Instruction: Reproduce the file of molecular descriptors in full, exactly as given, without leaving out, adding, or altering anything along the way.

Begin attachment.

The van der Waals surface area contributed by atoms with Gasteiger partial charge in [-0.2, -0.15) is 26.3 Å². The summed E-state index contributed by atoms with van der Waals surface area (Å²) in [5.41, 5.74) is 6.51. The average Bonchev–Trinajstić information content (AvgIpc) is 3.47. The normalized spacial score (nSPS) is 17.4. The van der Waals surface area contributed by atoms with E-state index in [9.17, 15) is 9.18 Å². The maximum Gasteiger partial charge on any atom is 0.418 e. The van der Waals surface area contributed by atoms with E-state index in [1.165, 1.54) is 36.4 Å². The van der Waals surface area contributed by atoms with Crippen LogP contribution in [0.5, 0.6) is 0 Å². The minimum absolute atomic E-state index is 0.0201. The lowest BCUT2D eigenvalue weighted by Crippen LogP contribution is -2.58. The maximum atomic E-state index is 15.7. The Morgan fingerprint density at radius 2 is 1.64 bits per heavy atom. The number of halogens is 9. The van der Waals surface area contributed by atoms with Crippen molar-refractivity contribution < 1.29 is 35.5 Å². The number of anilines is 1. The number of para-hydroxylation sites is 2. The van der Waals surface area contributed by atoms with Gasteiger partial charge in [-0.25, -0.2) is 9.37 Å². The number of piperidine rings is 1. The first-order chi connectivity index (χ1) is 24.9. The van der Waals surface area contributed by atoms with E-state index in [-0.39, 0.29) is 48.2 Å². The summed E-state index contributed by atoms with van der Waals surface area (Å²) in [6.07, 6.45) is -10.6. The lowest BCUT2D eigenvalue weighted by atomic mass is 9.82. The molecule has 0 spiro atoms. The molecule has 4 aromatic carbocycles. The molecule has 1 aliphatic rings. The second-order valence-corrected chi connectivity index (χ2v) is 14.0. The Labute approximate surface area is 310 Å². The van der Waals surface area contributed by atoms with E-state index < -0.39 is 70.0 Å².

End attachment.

The van der Waals surface area contributed by atoms with Gasteiger partial charge in [-0.2, -0.15) is 26.3 Å². The summed E-state index contributed by atoms with van der Waals surface area (Å²) in [5.41, 5.74) is 6.51. The average Bonchev–Trinajstić information content (AvgIpc) is 3.47. The normalized spacial score (nSPS) is 17.4. The van der Waals surface area contributed by atoms with E-state index in [9.17, 15) is 9.18 Å². The maximum Gasteiger partial charge on any atom is 0.418 e. The van der Waals surface area contributed by atoms with E-state index in [1.165, 1.54) is 36.4 Å². The van der Waals surface area contributed by atoms with Crippen LogP contribution in [0.5, 0.6) is 0 Å². The minimum absolute atomic E-state index is 0.0201. The lowest BCUT2D eigenvalue weighted by Crippen LogP contribution is -2.58. The maximum atomic E-state index is 15.7. The Morgan fingerprint density at radius 2 is 1.64 bits per heavy atom. The number of halogens is 9. The van der Waals surface area contributed by atoms with Crippen molar-refractivity contribution < 1.29 is 35.5 Å². The number of anilines is 1. The number of para-hydroxylation sites is 2. The van der Waals surface area contributed by atoms with Gasteiger partial charge in [-0.25, -0.2) is 9.37 Å². The number of piperidine rings is 1. The first-order chi connectivity index (χ1) is 24.9. The van der Waals surface area contributed by atoms with E-state index in [-0.39, 0.29) is 48.2 Å². The summed E-state index contributed by atoms with van der Waals surface area (Å²) in [6.07, 6.45) is -10.6. The lowest BCUT2D eigenvalue weighted by atomic mass is 9.82. The molecule has 0 spiro atoms. The molecule has 4 aromatic carbocycles. The molecule has 1 aliphatic rings. The second-order valence-corrected chi connectivity index (χ2v) is 14.0. The Labute approximate surface area is 310 Å². The van der Waals surface area contributed by atoms with E-state index < -0.39 is 70.0 Å².